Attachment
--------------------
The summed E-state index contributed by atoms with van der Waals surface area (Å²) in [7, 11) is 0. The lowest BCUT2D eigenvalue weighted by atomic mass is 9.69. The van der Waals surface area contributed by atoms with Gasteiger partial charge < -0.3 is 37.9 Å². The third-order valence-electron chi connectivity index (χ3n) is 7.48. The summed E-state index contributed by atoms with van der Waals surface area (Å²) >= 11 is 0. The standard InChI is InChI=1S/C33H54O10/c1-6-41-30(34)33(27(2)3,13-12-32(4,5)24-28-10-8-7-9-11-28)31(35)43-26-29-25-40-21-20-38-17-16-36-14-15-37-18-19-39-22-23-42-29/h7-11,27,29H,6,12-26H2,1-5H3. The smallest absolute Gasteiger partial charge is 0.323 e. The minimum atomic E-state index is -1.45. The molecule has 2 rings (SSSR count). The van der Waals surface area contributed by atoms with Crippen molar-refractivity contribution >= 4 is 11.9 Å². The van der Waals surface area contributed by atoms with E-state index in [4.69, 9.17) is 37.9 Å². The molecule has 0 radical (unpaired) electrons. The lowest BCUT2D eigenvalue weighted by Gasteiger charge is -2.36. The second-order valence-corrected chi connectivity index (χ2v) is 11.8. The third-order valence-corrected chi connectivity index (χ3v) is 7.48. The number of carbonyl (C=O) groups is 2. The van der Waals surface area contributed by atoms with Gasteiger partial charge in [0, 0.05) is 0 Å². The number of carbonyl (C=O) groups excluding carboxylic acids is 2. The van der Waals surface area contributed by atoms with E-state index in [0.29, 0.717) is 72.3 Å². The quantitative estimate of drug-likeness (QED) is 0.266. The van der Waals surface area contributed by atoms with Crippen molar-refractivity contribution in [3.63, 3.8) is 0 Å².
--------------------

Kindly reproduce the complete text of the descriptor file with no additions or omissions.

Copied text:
The summed E-state index contributed by atoms with van der Waals surface area (Å²) in [7, 11) is 0. The lowest BCUT2D eigenvalue weighted by atomic mass is 9.69. The van der Waals surface area contributed by atoms with Gasteiger partial charge < -0.3 is 37.9 Å². The third-order valence-electron chi connectivity index (χ3n) is 7.48. The summed E-state index contributed by atoms with van der Waals surface area (Å²) >= 11 is 0. The standard InChI is InChI=1S/C33H54O10/c1-6-41-30(34)33(27(2)3,13-12-32(4,5)24-28-10-8-7-9-11-28)31(35)43-26-29-25-40-21-20-38-17-16-36-14-15-37-18-19-39-22-23-42-29/h7-11,27,29H,6,12-26H2,1-5H3. The smallest absolute Gasteiger partial charge is 0.323 e. The minimum atomic E-state index is -1.45. The molecule has 2 rings (SSSR count). The van der Waals surface area contributed by atoms with Crippen molar-refractivity contribution >= 4 is 11.9 Å². The van der Waals surface area contributed by atoms with E-state index in [4.69, 9.17) is 37.9 Å². The molecule has 0 radical (unpaired) electrons. The lowest BCUT2D eigenvalue weighted by Gasteiger charge is -2.36. The second-order valence-corrected chi connectivity index (χ2v) is 11.8. The third-order valence-corrected chi connectivity index (χ3v) is 7.48. The number of carbonyl (C=O) groups is 2. The van der Waals surface area contributed by atoms with Gasteiger partial charge in [0, 0.05) is 0 Å². The number of carbonyl (C=O) groups excluding carboxylic acids is 2. The van der Waals surface area contributed by atoms with E-state index in [0.29, 0.717) is 72.3 Å². The quantitative estimate of drug-likeness (QED) is 0.266. The van der Waals surface area contributed by atoms with Crippen molar-refractivity contribution in [3.63, 3.8) is 0 Å².